From 2023 the new citizens’ income will come – there is already a lot of criticism. The opposition criticizes that people with low incomes would hardly be better off than those receiving citizen benefits. FOCUS online asked its users: Is the work still worthwhile with the introduction of citizen income?

From January, the new citizen’s income is to replace the previous Hartz IV system. The draft law provides for a significant increase: the standard rate for single adults increases from 449 euros to 502 euros. Better additional income opportunities and the retention of the previous sanctions in a milder form as well as more help for qualification and further training are also planned.

The Union sharply criticizes the proposal: The new regulation makes it more attractive not to work, according to the labor market policy spokesman for the Union faction, Stephan Stracke. A corresponding survey among FOCUS online users received numerous complaints about citizen income. The tenor: people with low incomes would hardly be better off than those receiving citizen benefits.

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User Kerstin Dietl writes: “I think it’s an absolute cheek and a slap in the face for every working citizen and every pensioner from the middle class. We small and medium-sized businesses have to pay our rent and other running costs ourselves”.

The high energy costs in particular would bother her: “We have sleepless nights trying to figure out how to finance heating and hot water in winter. I’m sitting here at the moment in 17 degrees and have turned off my heating completely because I don’t know how to pay for my next delivery of heating oil”. On the other hand, those who receive citizen income don’t have to worry about skyrocketing energy costs, since the office takes over the costs, according to Dietl.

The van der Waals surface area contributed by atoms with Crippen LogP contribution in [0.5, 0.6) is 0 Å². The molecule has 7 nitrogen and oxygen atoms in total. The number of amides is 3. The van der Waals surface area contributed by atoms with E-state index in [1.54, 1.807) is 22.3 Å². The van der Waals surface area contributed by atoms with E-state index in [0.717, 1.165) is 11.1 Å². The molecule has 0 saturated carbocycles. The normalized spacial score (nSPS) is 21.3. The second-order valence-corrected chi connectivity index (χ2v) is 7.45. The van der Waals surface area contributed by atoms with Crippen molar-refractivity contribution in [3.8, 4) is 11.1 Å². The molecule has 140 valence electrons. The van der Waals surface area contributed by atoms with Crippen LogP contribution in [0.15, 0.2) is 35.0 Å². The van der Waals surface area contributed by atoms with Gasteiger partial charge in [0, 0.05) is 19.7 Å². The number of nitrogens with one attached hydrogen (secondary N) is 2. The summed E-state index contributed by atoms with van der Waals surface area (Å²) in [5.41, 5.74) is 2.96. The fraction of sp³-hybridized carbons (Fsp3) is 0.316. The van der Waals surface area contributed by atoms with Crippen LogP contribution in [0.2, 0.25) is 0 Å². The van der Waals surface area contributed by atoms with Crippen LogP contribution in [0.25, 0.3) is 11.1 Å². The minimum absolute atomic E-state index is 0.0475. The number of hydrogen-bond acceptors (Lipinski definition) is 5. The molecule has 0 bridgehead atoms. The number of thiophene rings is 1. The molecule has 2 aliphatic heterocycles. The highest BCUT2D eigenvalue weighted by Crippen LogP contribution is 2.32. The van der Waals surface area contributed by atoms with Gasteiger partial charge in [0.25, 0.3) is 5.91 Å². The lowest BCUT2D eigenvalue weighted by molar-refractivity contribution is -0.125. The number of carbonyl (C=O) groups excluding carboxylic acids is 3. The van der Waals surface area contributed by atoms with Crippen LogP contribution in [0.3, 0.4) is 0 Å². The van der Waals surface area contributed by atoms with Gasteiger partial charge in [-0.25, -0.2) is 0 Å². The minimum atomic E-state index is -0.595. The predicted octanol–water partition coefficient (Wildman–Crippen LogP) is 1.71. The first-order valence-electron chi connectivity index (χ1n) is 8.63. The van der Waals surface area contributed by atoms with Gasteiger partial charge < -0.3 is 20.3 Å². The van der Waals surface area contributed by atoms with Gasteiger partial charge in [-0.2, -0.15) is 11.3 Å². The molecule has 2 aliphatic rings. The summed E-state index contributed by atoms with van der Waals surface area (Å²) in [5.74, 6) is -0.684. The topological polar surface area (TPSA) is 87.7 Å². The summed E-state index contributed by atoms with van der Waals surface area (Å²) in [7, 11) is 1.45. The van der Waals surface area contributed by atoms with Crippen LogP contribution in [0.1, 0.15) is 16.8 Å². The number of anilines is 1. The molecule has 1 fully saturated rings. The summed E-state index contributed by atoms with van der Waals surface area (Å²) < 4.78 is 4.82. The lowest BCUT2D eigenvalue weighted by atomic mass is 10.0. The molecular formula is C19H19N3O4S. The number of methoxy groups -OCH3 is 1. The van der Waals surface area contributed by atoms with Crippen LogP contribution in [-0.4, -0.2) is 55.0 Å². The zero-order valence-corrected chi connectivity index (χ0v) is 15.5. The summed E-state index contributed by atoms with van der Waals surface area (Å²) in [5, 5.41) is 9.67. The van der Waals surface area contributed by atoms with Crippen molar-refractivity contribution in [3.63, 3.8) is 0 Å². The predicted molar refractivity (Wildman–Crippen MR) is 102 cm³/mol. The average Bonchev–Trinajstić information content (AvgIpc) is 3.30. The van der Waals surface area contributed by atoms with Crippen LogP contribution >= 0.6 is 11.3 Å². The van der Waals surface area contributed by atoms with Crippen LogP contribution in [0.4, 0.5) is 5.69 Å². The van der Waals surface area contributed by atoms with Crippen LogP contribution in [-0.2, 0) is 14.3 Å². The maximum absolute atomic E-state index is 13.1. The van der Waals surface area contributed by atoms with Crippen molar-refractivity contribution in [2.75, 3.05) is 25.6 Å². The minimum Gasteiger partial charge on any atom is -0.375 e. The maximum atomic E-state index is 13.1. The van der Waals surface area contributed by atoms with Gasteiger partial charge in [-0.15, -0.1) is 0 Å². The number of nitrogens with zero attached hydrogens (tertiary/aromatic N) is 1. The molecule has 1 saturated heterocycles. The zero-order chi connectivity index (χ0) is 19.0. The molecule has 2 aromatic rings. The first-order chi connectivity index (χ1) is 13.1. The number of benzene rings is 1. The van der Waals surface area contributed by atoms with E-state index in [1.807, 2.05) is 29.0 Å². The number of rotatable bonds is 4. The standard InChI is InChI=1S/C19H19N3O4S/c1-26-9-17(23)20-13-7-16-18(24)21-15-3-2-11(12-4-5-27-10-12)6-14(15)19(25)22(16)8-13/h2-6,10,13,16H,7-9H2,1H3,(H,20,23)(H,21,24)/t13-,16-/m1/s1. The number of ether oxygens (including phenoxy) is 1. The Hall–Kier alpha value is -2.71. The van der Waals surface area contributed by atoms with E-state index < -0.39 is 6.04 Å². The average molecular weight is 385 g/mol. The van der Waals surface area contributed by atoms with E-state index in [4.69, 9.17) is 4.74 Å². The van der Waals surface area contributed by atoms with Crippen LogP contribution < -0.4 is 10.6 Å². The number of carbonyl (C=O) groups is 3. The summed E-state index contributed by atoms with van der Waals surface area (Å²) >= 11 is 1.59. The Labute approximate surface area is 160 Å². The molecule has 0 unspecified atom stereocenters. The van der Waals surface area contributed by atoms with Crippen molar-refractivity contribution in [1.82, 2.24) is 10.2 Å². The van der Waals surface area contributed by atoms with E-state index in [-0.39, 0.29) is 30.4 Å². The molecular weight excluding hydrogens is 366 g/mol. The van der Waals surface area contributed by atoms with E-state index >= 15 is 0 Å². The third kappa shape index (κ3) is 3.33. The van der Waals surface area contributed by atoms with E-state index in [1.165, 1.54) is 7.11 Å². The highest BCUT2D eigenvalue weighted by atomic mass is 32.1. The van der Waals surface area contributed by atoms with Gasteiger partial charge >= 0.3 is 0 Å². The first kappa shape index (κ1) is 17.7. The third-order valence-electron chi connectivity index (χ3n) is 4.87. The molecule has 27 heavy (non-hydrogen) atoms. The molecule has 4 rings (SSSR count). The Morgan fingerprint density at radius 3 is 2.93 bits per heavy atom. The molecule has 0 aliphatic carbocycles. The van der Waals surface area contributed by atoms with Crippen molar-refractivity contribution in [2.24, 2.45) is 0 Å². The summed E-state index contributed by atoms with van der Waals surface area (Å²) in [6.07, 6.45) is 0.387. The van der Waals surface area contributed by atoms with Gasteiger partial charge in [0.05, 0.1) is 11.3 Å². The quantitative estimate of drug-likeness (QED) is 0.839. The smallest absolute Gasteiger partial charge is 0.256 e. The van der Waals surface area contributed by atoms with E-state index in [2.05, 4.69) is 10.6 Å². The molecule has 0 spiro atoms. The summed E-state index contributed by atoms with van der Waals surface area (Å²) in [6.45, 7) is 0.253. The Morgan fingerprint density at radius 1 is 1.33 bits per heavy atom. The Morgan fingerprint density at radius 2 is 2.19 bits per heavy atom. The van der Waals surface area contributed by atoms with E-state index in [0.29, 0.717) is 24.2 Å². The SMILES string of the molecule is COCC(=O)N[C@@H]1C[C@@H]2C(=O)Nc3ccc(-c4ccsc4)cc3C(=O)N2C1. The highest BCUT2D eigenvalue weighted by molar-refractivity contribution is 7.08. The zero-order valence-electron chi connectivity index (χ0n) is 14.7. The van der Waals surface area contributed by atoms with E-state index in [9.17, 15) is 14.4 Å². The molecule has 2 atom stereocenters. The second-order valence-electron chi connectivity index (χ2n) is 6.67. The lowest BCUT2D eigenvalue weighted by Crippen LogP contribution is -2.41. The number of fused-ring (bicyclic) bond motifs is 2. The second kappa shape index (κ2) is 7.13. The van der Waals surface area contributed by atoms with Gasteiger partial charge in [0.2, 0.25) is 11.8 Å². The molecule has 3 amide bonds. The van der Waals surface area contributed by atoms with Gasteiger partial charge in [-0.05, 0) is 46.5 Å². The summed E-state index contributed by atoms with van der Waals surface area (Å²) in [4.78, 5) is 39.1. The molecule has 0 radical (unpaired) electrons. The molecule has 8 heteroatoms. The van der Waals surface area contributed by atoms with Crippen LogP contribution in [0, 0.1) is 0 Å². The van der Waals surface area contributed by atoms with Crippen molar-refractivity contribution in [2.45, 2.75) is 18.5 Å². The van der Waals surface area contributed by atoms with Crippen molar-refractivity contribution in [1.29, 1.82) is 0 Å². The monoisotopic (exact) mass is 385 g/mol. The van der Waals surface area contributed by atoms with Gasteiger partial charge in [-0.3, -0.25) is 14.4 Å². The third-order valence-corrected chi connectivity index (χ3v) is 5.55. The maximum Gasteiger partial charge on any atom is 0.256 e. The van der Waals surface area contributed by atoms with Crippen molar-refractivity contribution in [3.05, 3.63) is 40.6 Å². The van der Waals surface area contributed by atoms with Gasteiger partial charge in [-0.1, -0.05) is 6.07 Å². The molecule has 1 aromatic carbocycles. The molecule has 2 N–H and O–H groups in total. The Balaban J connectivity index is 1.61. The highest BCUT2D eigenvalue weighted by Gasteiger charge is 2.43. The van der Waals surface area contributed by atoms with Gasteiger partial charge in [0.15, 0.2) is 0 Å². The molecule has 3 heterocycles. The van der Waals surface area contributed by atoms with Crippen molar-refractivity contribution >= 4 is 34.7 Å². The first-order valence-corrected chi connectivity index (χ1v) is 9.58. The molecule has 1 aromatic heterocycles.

Other FOCUS online users write that they now want to cancel. The 50-year-old craftsman Thomas H. reports that he would prefer to receive the citizen’s income in the future. Above all, taking over the rent and heating costs are the biggest incentive for him.

His pension will also be very low: “So I don’t have to work until 67 to get a poverty pension that also has to be taxed,” says User H.

Another FOCUS online user writes anonymously: “I stop working because I’m much better off with the citizen’s income”. Many acquaintances would also ask themselves why they should still go to work.

For user Ralf Radmacher, the citizen’s allowance is not fair to pensioners and low-income workers. He himself would draw a small pension and be cold every day because he couldn’t afford heating. Radmacher feels disadvantaged compared to those receiving citizenship benefit: “If I could receive citizenship benefit, I would be at home most of the day and wouldn’t have to freeze because I could turn the heating up to full. I wouldn’t have to pay. Oh yes, I could shower several times a day. I wouldn’t have to pay.”

However, there is also approval for citizen money: User Holger Wiggers finds the increase appropriate for people who have become unemployed through no fault of their own and have worked for at least 30 years. The same applies to sick people, according to Wiggers. User Sonja Bednar sees it similarly: “It should help people better who have previously paid into the system and who have found themselves in an emergency situation due to job loss etc. It is wrong to finance people who are unwilling to work permanently and almost without restrictions”.

One of those affected is Katrin Beck: According to her own statements, the 56-year-old has been receiving Harz-IV since April, having previously worked for 40 years. After a long illness, she was finally fired. “Now I understand the suffering that Hartz IV recipients feel. I cry all day because right now I have hardly any money to live on, I also have to pay bills and have to go into private bankruptcy because it’s no longer possible,” said the 56-year-old. She is in favor of increasing the citizen benefit rates. Nevertheless, she is in favor of young people being forced into training.

User Peter Budzisch believes that very few people receiving citizen income would be aware that every euro was earned by another citizen. He sees the basic income as a problem, mainly because of the shortage of skilled workers: He asks: “If the distance to the diligent workers is marginal, how can a labor market where there is a shortage of workers in almost every industry be stimulated?” He thinks that the basic income will have the opposite effect and that the shortage of skilled workers will continue to increase.